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Academic Articles Awards > Procedure

From ‘Mono’ to ‘Stereo’: Fine-Tuning Leniency and Settlement Policies

Laura Guttuso, World Competition 38, no. 3, pp. 395–422, 2015

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Readers’ vote will close on February 15, 2016. Readers’ vote will allow you to nominate 1 article for each of the Awards, i.e., 10 Academic articles, 10 Business articles, and the best Soft Laws. The readers’ short-list of Academic and Business Articles will be communicated to the Board together with the 20 articles nominated by the Steering Committees. The Board will decide on the award-winning articles. Results will be announced at the Awards ceremony to take place in Washington DC on the eve of the ABA Antitrust Spring Meeting on April 5, 2016.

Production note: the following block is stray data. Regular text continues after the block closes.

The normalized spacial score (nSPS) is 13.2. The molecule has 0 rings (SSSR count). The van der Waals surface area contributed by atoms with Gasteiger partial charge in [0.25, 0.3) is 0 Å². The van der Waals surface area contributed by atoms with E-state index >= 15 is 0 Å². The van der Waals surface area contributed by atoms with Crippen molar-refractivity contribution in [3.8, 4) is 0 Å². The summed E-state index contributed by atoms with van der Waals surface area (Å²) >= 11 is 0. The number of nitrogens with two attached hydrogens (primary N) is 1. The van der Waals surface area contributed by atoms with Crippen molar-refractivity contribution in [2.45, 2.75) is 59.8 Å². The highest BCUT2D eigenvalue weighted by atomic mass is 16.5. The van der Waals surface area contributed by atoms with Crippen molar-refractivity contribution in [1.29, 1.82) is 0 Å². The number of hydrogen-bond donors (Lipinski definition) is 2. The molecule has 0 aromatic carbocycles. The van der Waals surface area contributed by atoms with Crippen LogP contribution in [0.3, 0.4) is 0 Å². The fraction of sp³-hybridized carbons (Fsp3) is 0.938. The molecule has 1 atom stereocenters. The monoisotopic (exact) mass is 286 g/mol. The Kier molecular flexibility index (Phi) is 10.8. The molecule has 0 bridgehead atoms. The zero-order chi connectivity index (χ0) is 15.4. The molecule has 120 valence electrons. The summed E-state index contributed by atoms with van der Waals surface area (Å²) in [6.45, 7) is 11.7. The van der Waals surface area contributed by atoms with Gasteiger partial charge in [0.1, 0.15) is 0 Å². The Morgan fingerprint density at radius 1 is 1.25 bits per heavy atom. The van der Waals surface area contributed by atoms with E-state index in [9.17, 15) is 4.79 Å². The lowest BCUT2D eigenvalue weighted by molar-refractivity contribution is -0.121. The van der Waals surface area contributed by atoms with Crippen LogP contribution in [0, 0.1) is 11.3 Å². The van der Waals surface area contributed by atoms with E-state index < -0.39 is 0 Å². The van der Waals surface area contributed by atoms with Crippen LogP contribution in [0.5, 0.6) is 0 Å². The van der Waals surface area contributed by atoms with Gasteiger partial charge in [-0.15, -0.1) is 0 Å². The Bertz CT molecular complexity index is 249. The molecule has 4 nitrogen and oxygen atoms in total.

The article brings out the ambivalent role played by leniency and settlement policies in today’s cartel enforcement. Both occupy a prime position in the prosecution of cartels, whilst nevertheless having the potential, if not carefully managed, to undermine deterrence. The article first discusses leniency and settlements within the context of economic theories on deterrence and optimal sanctions. The key practical challenges in the operation of leniency and settlement policies are then outlined, providing examples from recent European Commission and United Kingdom practice, as well as from experiences further afield. There is a risk that over-reliance on leniency and settlements compromises fairness, particularly in the context of the often one-dimensional manner in which these tools are deployed. In the second part, the article argues that beyond a purely economics-driven paradigm, the effective administration of leniency and settlement policies requires fairness and due process to be accommodated in equal measure. Due process within penalty-setting has multiple facets, such as respecting the principles of transparency and equality of treatment, to name but a few. The message in the final part is that competition agencies need to consider ways in which to administer remedies more effectively, addressing the goals of deterrence, restoration and behaviour control in a more coherent manner.

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